Ms. Jenkins is currently an Executive Fellow at the School of Public Policy, University of Calgary, involved in health and urban policy. She is a board member of Canada Lands Company and chair of the Risk Management Committee. Toby is also a board member of TVOntario, an educational media organization. Ms. Jenkins was a board member of Grand River Hospital from 1998 to 2006, participating as Chairman, chair of Governance, chair of finance/audit. During that period, GRH built a regional cancer centre, redesigned its emergency services and developed regional partnerships in cardiac and renal programs. Ms. Jenkins also sat on the board of Cancer Care Ontario in 2000-2006, being part of the provincial delivery of cancer services and the "wait times" initiative. Between 2005 and 2012, Toby established a health services facility bringing together health promotion, medical and allied health programs.
Ms. Jenkins has a multi-disciplinary background founded in studies of urban planning, economics and business. She graduated from the University of Waterloo with a Bachelor of Environmental Studies and from the Schulich School, York University with an MBA. She enjoyed a 12 year banking career in technology and real estate finance and managed a business unit for Royal Bank in southwestern Ontario. She founded and chaired Waterloo region's first venture capital company, which was at the heart of funding innovation for economic growth in Ontario.
Jack M. Mintz
Dr. Jack M. Mintz is the President's Fellow of the School of Public Policy at the University of Calgary after serving as the Palmer Chair and Director since 2008.
He also serves on the boards of Imperial Oil Limited, Morneau Shepell and is chair and Vice-President of the Social Sciences and Humanities Research Council of Canada. He currently serves on the federal Panel on Healthcare Innovation in 2013-14 as well as the Minister of Finance's Economic Advisory Council since December 2008.
Widely published in the field of public economics, he was touted in a 2004 UK magazine publication as one of the world's most influential tax experts. He serves as an Associate Editor of International Tax and Public Finance and the Canadian Tax Journal, and is a research fellow of CESifo, Munich, Germany, and the Centre for Business Taxation Institute, Oxford University.
Dr. Mintz held the position of Professor of Business Economics at the Rotman School of Business from 1989-2007 and Department of Economics at Queen's University, Kingston, 1978-89. He was a Visiting Professor, New York University Law School, 2007; President and CEO of the C. D. Howe Institute from 1999-2006; Clifford Clark Visiting Economist at the Department of Finance, Ottawa; and Associate Dean (Academic) of the Faculty of Management, University of Toronto, 1993 - 1995. He was founding Editor-in-Chief of International Tax and Public Finance, published by Kluwer Academic Publishers from 1994 - 2001.
He chaired the federal government's Technical Committee on Business Taxation in 1996 and 1997 that led to corporate tax reform in Canada since 2000. He also has served as chair of the Alberta Financial and Investment Policy Advisory Commission in 2007 that reviewed saving policy of the Alberta government. In addition, in 2009, he served as the Research Director of the FPT Research Working Group on Retirement Income and he was also the author of the Summary Report on Retirement Income Adequacy.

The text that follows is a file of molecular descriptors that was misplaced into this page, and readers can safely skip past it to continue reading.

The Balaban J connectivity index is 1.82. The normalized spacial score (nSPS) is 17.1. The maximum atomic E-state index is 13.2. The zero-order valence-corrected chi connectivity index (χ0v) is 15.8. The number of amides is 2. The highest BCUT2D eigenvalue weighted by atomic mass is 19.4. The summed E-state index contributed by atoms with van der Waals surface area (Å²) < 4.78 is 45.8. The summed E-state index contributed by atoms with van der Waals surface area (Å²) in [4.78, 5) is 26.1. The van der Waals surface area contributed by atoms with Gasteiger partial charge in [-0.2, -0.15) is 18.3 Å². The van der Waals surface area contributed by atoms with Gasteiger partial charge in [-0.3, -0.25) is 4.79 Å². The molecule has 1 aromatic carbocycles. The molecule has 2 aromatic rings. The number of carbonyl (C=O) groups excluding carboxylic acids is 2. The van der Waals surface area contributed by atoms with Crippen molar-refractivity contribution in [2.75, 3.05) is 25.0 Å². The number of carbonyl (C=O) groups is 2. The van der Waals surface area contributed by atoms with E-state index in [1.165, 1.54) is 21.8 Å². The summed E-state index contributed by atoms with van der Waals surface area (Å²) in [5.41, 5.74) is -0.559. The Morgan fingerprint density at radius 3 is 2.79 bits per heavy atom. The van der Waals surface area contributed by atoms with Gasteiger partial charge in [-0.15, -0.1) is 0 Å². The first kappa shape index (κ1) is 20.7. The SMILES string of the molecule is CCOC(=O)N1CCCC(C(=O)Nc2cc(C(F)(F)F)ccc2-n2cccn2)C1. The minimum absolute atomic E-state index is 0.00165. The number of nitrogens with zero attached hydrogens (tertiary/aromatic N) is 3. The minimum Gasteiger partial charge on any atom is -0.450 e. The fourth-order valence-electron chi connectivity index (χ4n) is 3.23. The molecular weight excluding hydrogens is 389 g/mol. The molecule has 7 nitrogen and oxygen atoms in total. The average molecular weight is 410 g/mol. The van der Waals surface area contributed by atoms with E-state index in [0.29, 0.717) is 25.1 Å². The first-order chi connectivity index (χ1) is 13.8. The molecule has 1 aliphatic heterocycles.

Dr. Mintz has consulted widely with the World Bank, the International Monetary Fund, the Organization for Economic Co-operation and Development, federal and provincial governments in Canada, and various businesses and non-profit organizations.
Dr. Mintz became a member of the Order of Canada in 2015 as well as receiving the Queen Elizabeth Diamond Jubilee Medal in 2012 for service to the Canadian tax policy community . Alberta Venture magazine has recognized him as one of the fifty most influential Albertans in 2008, 2010 and 2013. The Financial Post named him one of the five most influential Canadians in regulation in 2012.
What began as a desire to help those in need 30 years ago has evolved into a mission to improve the quality of healthcare for all Canadians.
Chris Power's journey in healthcare began at the bedside as a front-line nurse. Since then, she has grown into one of the preeminent healthcare executives in Canada. Her experiences, her success, and her values have led her to the position of CEO of the Canadian Patient Safety Institute.
Previously, Chris served for eight years as president and CEO of Capital Health, Nova Scotia, with an annual operating budget of approximately $900 million, and 12,000 staff. Under Chris's leadership Capital Health achieved Accreditation with Exemplary Status in 2014 with recognition for 10 Leading Practices.
Chris holds a Bachelor of Science in Nursing from Mount Saint Vincent University and a Masters in Health Services Administration from Dalhousie University. She is a Certified Health Executive with the Canadian College of Health Service Executives, and holds a Fellowship in Management for Executive Nurses from the Wharton School, University of Pennsylvania. In 2003, she received the Award for Excellence and Innovation from the Canadian College of Health Services Executives and in 2007 received an Award of Excellence from the Halifax Progress Club. She was named one of Canada's Top 100 Most Powerful Women in the Public Sector Category three years in a row from 2007-2009 and in 2010 was inducted into the Hall of Fame. She was named one of the Top 50 CEO's in Atlantic Canada four times and in 2013 was inducted into the Top 50 CEOs Hall of Fame. In 2013 Chris received an honorary Doctorate in Civil Law from St. Mary's University.